In his chapter the “Second Discovery of America”, Hughes outlines on the central tenets of his work. “The first discovery had been that of the virgin land, natures nation; the second was of technology’s nation, American as artifact.” (p.295) This is where cultural change and reaction come in to play as architects and artist reacted to the new industrial landscape, both literally and figuratively. Progressives like social critic Lewis Mumford articulated a future vision that would, “permit the utilization of small units of production by large units of administration.” (p.302) Hughes creates the link between Bauhaus, Precisionists, and others schools of design reinventing the arts and industrial design. All of this social change did create a backlash that some groups tried to exploit. As the Depression began, grand designs like the TVA raised new political and social questions about governments role in technology and progress. It was World War II that shifted attention away from the TVA and to the Manhattan Project, which Hughes describes as, “an industrial development-and-production undertaking dependent on scientific laboratories and scientists for essential technical data and theoretical understanding of various processes.’ (383) In other words, for Hughes this competes the cycle, inventors and scientists having come full circle from individual heroics to large scale systems and back to individual heroics, this time with a single purpose. This last section details the development of the atomic bomb from a political standpoint, focusing instead on the Atomic Energy Commission and nuclear Navy.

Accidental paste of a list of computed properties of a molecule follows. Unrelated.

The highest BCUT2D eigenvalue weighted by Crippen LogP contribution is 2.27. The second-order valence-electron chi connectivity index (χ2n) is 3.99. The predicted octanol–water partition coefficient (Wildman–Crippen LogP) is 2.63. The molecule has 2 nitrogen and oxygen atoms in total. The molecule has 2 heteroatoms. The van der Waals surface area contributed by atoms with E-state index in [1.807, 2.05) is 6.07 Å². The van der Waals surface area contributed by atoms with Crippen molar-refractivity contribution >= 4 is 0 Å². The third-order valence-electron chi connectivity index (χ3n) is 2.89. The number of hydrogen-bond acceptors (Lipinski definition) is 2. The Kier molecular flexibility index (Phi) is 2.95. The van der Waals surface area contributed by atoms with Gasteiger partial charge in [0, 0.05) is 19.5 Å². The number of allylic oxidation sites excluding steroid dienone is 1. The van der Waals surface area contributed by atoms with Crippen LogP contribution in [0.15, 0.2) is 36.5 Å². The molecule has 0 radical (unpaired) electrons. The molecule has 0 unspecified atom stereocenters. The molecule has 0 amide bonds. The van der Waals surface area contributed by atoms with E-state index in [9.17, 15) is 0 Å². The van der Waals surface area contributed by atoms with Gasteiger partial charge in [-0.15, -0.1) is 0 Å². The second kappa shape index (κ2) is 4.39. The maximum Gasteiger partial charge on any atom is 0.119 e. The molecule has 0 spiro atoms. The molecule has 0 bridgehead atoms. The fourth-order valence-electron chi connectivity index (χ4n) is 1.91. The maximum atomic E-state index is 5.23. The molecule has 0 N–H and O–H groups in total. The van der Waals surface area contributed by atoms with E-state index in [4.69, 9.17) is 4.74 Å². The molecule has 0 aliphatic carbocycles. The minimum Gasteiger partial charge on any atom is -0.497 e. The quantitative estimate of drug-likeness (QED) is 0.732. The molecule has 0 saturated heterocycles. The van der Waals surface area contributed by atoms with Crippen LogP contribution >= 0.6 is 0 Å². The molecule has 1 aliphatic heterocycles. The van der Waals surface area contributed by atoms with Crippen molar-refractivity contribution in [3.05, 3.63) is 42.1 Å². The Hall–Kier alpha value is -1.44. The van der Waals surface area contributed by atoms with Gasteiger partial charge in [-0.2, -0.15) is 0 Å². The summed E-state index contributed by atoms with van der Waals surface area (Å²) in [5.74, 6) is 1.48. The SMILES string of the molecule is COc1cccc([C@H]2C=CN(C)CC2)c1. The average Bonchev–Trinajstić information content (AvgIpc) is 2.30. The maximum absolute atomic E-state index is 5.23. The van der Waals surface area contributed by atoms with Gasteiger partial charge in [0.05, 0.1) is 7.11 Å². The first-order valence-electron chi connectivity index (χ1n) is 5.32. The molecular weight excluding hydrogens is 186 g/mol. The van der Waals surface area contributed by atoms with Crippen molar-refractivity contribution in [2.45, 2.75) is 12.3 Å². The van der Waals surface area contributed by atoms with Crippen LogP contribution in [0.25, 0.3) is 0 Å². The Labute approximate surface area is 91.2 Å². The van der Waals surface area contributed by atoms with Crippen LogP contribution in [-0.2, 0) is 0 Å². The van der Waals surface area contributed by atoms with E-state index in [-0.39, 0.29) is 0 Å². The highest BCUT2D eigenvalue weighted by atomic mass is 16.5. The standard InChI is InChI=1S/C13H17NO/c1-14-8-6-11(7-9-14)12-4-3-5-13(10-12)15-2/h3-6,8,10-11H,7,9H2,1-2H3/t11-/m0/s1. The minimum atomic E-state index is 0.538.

Lastly, and much to his credit, Hughes maps reactions to an ever increasing hegemonic movement against technology and labels this the ‘counterculture’. While most were enthusiastic, others saw ‘technocracy’ as an overwhelming force and wondered if, “Americans could develop a new consciousness that placed humanistic values he values of a technological culture.” (p.445) He has softened his stance to see our modern information age not as counter-productive but as a return to the single inventor startup company, thus Steve Jobs might be the Thomas Edison of the modern era. In the end, Hughes reminds us that the American genesis is really the embodiment of the entrepreneurial spirit and that technical progress and prowess was one way in which Americans continue to define progress.
Scott Abeel, Spring 2011
American Genesis is a sweeping history of technology in the twentieth century. As it is written, it can be classified as a popular history, written with the general reading public in mind. Subsequently, the argument against technological determinism that he presents is not a strongly followed theme throughout the work. Indeed it seems that it is a weak thread that is presented in the beginning and conclusion of the work. Instead he argues that the evolution of the technology his book chronicles “…was and is, socially constructed”(5) in response to the human need for order, which turns from the reductionist theory of technological determinism. However, this reader interpreted that the argument as presented still represented technological determinism, but determinism “light”. In other words the technology and attendant systems that are created in turn initiates our social values and conception of culture, but we still exercise free will in how the technology and system is used. The chapter “Counterculture and Momentum” bears this idea out.